Rajarani National Music Festival provided a platform for Carnatic, Hindustani and Odissi music.

The sprawling green lawns of the elegant 11th century Rajarani temple in Bhubaneswar provided an apt ambience for the recently concluded three-day Rajarani National Music Festival hosted by the Department of Tourism of Government of Orissa. The festival showcased some of the maestros of the three major music traditions of India — Carnatic, Hindustani and Odissi.

Celebrated Carnatic vocalist O.S. Arun who performed on the inaugural evening and drew the largest crowd, was the star attraction of the festival. His rendition of a composition of Muthuswami Dikshitar in praise of Lord Ganesh set to raag Hamsadhwani was followed by the immensely popular Pancharatna kritis of the 19th century saint poet composer Thyagaraja in praise of Lord Rama.

The captivating concert concluded with a Marathi abhang by saint Namdev and a Tillana set to raag Desh composed by Lalgudi Jairaman.

Coincidentally and interestingly, the festival featured two pairs of immensely popular musician brothers of the nation — Hindustani vocalists Rajan-Sajan Mishra and Carnatic violinists Ganesh-Kumaresh.

The Mishra brothers staged a fitting finale to the festival with their sublime presentation of meditative music. Their first rendition was set to raag Bageshree and it was followed by two bhajans — sadha raseo and Ab krupa karo Ramnam se dukhtalo. Ably accompanied on tabla by Pandit Sohanlal Mishra and on harmonium by Sumit Mishra, they mesmerised with their harmonious elaboration of the raags in the vilambit, madhya-laya and drut segments.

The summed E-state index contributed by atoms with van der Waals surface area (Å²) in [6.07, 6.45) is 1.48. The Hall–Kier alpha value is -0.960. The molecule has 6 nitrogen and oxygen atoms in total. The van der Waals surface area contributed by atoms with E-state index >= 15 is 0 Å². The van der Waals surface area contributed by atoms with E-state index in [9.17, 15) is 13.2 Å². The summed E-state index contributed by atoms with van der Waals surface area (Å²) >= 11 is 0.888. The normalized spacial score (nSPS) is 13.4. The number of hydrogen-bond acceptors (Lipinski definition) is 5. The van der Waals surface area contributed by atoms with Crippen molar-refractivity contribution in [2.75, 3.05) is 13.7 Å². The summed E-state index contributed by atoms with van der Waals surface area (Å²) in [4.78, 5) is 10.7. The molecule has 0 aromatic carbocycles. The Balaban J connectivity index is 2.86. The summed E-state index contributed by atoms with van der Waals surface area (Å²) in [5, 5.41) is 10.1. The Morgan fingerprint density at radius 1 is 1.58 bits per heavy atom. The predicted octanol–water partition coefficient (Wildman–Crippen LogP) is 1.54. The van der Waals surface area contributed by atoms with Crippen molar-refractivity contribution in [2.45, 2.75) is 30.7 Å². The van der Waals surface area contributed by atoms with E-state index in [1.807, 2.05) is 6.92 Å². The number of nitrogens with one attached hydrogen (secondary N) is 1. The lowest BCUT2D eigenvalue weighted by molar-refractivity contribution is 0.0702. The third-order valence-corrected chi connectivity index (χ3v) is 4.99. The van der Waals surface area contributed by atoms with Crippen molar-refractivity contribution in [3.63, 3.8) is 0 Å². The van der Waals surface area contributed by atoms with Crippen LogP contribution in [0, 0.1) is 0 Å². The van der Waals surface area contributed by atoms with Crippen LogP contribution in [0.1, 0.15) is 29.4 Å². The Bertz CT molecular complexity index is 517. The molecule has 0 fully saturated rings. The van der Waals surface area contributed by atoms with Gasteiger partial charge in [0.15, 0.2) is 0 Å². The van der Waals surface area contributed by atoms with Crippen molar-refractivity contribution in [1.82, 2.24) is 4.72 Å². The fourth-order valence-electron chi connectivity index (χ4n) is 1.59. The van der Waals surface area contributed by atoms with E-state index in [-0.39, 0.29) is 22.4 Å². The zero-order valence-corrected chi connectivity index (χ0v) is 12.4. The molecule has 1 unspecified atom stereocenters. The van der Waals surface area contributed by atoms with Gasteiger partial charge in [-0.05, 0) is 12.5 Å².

Similarly, Ganesh-Kumaresh duo was captivating in their recital of raag Mayamalava Gaula. It was followed by a fusion concert giving glimpses of the intricacies of the Carnatic music tradition. R.Ramesh on mridangam and Trichy Krishna on ghatam were brilliant as accompanists.

Septuagenarian veteran Odissi musicologist Pandit Damodar Hota has never let age dampen his spirit or the appeal of his voice that he has mastered as the distinguished disciple of legendary Hindustani musician Pandit Omkarnath Thakur. Braving illness, Hota regaled with his recital of raags Kokila, Natakalyani and Averi.

Similarly, contemporary Odissi music's best known vocalist-composer Guru Ramahari Das along with his disciple and immensely popular Odissi singer Bijay Kumar Jena had a soul stirring duet recital.

The concluding evening of the festival witnessed a captivating concert of Orissa's indigenous percussion instruments led by mardal exponent Guru Dhaneswar Swain.

The band's Tala-vadya kutcheri, an ensemble of a number of percussion instruments — mardal, tabla, tikira, khanjani, khol, nal, jhanja, ghungura, manjira, dhol and jhumka — added a distinct dimension to the music festival.